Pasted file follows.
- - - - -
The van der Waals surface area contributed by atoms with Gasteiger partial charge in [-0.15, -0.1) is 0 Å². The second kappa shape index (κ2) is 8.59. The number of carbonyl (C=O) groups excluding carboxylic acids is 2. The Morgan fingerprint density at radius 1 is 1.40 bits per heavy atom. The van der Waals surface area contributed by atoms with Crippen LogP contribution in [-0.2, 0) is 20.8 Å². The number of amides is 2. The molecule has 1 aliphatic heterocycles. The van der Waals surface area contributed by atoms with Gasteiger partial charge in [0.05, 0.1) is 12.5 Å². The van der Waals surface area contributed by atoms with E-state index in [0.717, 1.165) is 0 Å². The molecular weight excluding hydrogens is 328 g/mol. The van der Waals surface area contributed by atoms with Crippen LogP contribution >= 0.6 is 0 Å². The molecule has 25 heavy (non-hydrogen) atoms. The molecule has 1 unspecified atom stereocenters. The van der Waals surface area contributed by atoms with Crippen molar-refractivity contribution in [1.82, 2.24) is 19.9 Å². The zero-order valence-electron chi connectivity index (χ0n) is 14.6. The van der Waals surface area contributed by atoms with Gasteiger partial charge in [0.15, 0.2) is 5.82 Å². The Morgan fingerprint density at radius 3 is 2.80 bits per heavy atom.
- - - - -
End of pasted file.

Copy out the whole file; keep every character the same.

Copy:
The van der Waals surface area contributed by atoms with Gasteiger partial charge in [-0.15, -0.1) is 0 Å². The second kappa shape index (κ2) is 8.59. The number of carbonyl (C=O) groups excluding carboxylic acids is 2. The Morgan fingerprint density at radius 1 is 1.40 bits per heavy atom. The van der Waals surface area contributed by atoms with Crippen LogP contribution in [-0.2, 0) is 20.8 Å². The number of amides is 2. The molecule has 1 aliphatic heterocycles. The van der Waals surface area contributed by atoms with Gasteiger partial charge in [0.05, 0.1) is 12.5 Å². The van der Waals surface area contributed by atoms with E-state index in [0.717, 1.165) is 0 Å². The molecular weight excluding hydrogens is 328 g/mol. The van der Waals surface area contributed by atoms with Crippen LogP contribution >= 0.6 is 0 Å². The molecule has 25 heavy (non-hydrogen) atoms. The molecule has 1 unspecified atom stereocenters. The van der Waals surface area contributed by atoms with Crippen molar-refractivity contribution in [1.82, 2.24) is 19.9 Å². The zero-order valence-electron chi connectivity index (χ0n) is 14.6. The van der Waals surface area contributed by atoms with Gasteiger partial charge in [0.15, 0.2) is 5.82 Å². The Morgan fingerprint density at radius 3 is 2.80 bits per heavy atom.